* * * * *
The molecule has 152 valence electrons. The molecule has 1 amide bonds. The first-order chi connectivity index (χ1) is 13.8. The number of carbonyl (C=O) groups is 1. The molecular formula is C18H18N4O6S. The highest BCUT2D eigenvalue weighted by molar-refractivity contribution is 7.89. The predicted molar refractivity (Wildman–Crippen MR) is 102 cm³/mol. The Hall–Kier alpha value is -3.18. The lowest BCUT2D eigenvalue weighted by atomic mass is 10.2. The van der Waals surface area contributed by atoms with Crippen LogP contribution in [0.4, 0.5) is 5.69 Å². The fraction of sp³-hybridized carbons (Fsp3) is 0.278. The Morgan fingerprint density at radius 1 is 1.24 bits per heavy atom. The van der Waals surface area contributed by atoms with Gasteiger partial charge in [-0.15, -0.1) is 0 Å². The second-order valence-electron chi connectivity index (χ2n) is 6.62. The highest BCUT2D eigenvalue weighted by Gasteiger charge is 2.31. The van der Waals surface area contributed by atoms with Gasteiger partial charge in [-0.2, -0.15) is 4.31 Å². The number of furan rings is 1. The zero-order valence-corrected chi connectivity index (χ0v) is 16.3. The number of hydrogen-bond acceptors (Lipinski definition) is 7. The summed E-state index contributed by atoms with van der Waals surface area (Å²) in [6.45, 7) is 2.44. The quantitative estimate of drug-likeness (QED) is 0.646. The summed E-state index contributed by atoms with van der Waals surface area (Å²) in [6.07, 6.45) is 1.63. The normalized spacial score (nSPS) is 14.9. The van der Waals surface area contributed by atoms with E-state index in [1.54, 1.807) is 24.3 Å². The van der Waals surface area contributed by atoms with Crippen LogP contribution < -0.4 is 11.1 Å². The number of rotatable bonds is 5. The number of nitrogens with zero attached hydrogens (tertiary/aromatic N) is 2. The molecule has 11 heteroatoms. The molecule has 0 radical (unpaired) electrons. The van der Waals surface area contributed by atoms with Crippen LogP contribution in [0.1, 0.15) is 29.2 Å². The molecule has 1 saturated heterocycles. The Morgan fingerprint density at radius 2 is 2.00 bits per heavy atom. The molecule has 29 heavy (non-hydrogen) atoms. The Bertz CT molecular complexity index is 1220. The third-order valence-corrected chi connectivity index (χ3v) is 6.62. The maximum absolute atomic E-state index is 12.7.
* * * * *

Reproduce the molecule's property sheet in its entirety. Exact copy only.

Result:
The molecule has 152 valence electrons. The molecule has 1 amide bonds. The first-order chi connectivity index (χ1) is 13.8. The number of carbonyl (C=O) groups is 1. The molecular formula is C18H18N4O6S. The highest BCUT2D eigenvalue weighted by molar-refractivity contribution is 7.89. The predicted molar refractivity (Wildman–Crippen MR) is 102 cm³/mol. The Hall–Kier alpha value is -3.18. The lowest BCUT2D eigenvalue weighted by atomic mass is 10.2. The van der Waals surface area contributed by atoms with Crippen LogP contribution in [0.4, 0.5) is 5.69 Å². The fraction of sp³-hybridized carbons (Fsp3) is 0.278. The Morgan fingerprint density at radius 1 is 1.24 bits per heavy atom. The van der Waals surface area contributed by atoms with Gasteiger partial charge in [-0.15, -0.1) is 0 Å². The second-order valence-electron chi connectivity index (χ2n) is 6.62. The highest BCUT2D eigenvalue weighted by Gasteiger charge is 2.31. The van der Waals surface area contributed by atoms with Gasteiger partial charge in [-0.2, -0.15) is 4.31 Å². The number of furan rings is 1. The zero-order valence-corrected chi connectivity index (χ0v) is 16.3. The number of hydrogen-bond acceptors (Lipinski definition) is 7. The summed E-state index contributed by atoms with van der Waals surface area (Å²) in [6.45, 7) is 2.44. The quantitative estimate of drug-likeness (QED) is 0.646. The summed E-state index contributed by atoms with van der Waals surface area (Å²) in [6.07, 6.45) is 1.63. The normalized spacial score (nSPS) is 14.9. The van der Waals surface area contributed by atoms with E-state index in [1.54, 1.807) is 24.3 Å². The van der Waals surface area contributed by atoms with Crippen LogP contribution < -0.4 is 11.1 Å². The number of rotatable bonds is 5. The number of nitrogens with zero attached hydrogens (tertiary/aromatic N) is 2. The molecule has 11 heteroatoms. The molecule has 0 radical (unpaired) electrons. The van der Waals surface area contributed by atoms with Crippen LogP contribution in [0.1, 0.15) is 29.2 Å². The molecule has 1 saturated heterocycles. The Morgan fingerprint density at radius 2 is 2.00 bits per heavy atom. The molecule has 29 heavy (non-hydrogen) atoms. The Bertz CT molecular complexity index is 1220. The third-order valence-corrected chi connectivity index (χ3v) is 6.62. The maximum absolute atomic E-state index is 12.7.